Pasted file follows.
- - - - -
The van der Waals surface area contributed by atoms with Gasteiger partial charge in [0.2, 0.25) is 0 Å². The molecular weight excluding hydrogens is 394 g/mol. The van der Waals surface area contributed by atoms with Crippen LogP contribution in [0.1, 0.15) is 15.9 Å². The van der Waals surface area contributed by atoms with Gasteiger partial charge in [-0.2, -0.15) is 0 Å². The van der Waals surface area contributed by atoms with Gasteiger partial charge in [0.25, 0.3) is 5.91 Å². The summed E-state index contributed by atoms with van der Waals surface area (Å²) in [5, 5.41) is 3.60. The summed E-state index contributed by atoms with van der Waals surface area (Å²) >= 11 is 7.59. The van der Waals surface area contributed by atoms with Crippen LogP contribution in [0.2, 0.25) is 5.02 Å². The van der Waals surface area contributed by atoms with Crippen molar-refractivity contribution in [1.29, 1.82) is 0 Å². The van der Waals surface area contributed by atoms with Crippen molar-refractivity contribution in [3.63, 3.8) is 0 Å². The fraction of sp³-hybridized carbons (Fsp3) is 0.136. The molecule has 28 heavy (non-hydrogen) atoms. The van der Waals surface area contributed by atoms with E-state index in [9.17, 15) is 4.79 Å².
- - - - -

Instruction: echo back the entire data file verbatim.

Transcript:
The van der Waals surface area contributed by atoms with Gasteiger partial charge in [0.2, 0.25) is 0 Å². The molecular weight excluding hydrogens is 394 g/mol. The van der Waals surface area contributed by atoms with Crippen LogP contribution in [0.1, 0.15) is 15.9 Å². The van der Waals surface area contributed by atoms with Gasteiger partial charge in [-0.2, -0.15) is 0 Å². The van der Waals surface area contributed by atoms with Gasteiger partial charge in [0.25, 0.3) is 5.91 Å². The summed E-state index contributed by atoms with van der Waals surface area (Å²) in [5, 5.41) is 3.60. The summed E-state index contributed by atoms with van der Waals surface area (Å²) >= 11 is 7.59. The van der Waals surface area contributed by atoms with Crippen LogP contribution in [0.2, 0.25) is 5.02 Å². The van der Waals surface area contributed by atoms with Crippen molar-refractivity contribution in [1.29, 1.82) is 0 Å². The van der Waals surface area contributed by atoms with Crippen molar-refractivity contribution in [3.63, 3.8) is 0 Å². The fraction of sp³-hybridized carbons (Fsp3) is 0.136. The molecule has 28 heavy (non-hydrogen) atoms. The van der Waals surface area contributed by atoms with E-state index in [9.17, 15) is 4.79 Å².